The role of nicknames in developing shared workplace identity, building relationships

by Freya Lucas

February 19

Whether it’s The Flash for the manager who pops in and out of rooms in a centre so quickly that she is a blur, or The Shadow for the authorised officer who is spending multiple days at a service conducting an assessment and rating visit, nicknames are often used to exert power, or to help workmates band together during difficult moments. 

 

Macquarie University researcher Professor Lucy Taksa has conducted extensive research into the role that nicknaming plays in the workplace, noting that while nicknames are often a sign of acceptance and inclusion, some nicknames can be derogatory, cruel and used as a tool of control or belittlement.

 

Her research will be of interest to those in the early childhood education and care (ECEC) sector who are wishing to reflect more deeply on harmonious work environments, and the dynamics of power. 

 

Within the Australian context, being disparaging towards those in power and authority for perceived bad behaviour is not new, with even the Australian Prime Minister falling prey, earning the moniker of ‘ScoMo’. Nicknames are a common part of the Australian cultural and social landscape. 

 

Also unique to the Australian landscape is the practice of nicknaming in reverse. For example, quietly spoken former Test cricketer, Ashley Mallett, was ironically known as ‘Rowdy’ for his quiet disposition, and Australian airline Virgin Blue is thusly named because “Blue” is a nickname for someone with ginger (or red) hair.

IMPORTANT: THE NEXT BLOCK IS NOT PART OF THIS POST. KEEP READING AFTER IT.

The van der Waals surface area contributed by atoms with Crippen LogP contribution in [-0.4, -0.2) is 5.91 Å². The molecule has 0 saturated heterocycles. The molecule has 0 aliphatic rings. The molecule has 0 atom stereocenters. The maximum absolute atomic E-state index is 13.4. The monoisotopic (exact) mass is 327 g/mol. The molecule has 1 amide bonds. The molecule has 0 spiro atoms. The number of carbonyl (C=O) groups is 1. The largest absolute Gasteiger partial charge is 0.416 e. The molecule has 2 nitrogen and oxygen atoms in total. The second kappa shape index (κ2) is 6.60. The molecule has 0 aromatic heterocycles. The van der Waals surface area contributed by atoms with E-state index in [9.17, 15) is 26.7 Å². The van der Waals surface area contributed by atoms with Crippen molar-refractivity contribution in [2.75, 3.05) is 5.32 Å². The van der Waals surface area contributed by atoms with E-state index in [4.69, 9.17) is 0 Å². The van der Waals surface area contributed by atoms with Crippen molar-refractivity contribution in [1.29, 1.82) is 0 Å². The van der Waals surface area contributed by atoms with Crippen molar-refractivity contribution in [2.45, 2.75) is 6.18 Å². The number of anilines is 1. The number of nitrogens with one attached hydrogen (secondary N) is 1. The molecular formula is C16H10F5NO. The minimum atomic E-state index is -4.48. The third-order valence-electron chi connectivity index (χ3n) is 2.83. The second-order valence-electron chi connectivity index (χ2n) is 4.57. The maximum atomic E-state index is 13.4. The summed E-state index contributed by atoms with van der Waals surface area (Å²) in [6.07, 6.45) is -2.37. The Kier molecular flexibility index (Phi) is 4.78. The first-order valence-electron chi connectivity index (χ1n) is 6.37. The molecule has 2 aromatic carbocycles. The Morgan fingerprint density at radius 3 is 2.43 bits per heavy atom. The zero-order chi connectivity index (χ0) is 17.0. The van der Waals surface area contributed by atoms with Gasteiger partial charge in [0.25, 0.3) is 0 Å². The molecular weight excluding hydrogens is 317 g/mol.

Nicknames in the workplace

With a strong background in workplace relations issues, Professor Taksa said nicknames “not only seek to subvert power structures between workers and their managers but can also be used among workers to convey views and expectations”.

 

In this sense, nicknaming involves actions taken by individuals and groups being used to develop a shared language amongst others, and this shared language helps to construct identities and relationships. 

 

When the nicknames are negative, or used in a derogatory way, they become a tool to exert social control or to express social solidarity among workers.

 

“Nicknames convey impressions, expectations and assessments about the performance of fellow workers and managers, and in doing so, they provide social tools that can be used to keep co-workers in line,” Professor Taksa noted.

 

Derogatory nicknames are powerful regulators of behaviour and an effective mechanism of social control “because they demand conformity to the cultural ideals that define the community in which they are uttered,” she added. 

 

Some labels can provide an indication of the attitudes workers have about their colleagues and the way they can be used as a tool to influence the behaviour of others by “condoning and/or shaming those who conform to, or defy, informal rules”.

 

One of these things is not like the other

Another function of workplace nicknames is to draw a line of belonging, and to help distinguish ‘insiders’ from ‘outsiders’ and enhance a work group’s sense of identity and unity.

 

“The nicknames workers give each other and supervisors provide a means for them to share views about the behaviours of co-workers and individual managers while also reinforcing the distinction between ‘us and them’,” Professor Taksa said. 

 

When used in a derogatory form towards an employer, nicknames allow employees “to address the tensions and conflicts arising from formal organisational practices, rules, managerial imperatives and workplace relations”. They are often used to highlight the distance between management and the workforce, she added. 

 

Professor Taksa is the Co-Director of the Centre for Workforce Futures at Macquarie University’s Business School. She was named as one of the Australian Financial Review’s 100 Women of Influence in 2019

 

To learn more about Professor Taksa’s work, please see here. To see the article above as produced by Macquarie University, please see here

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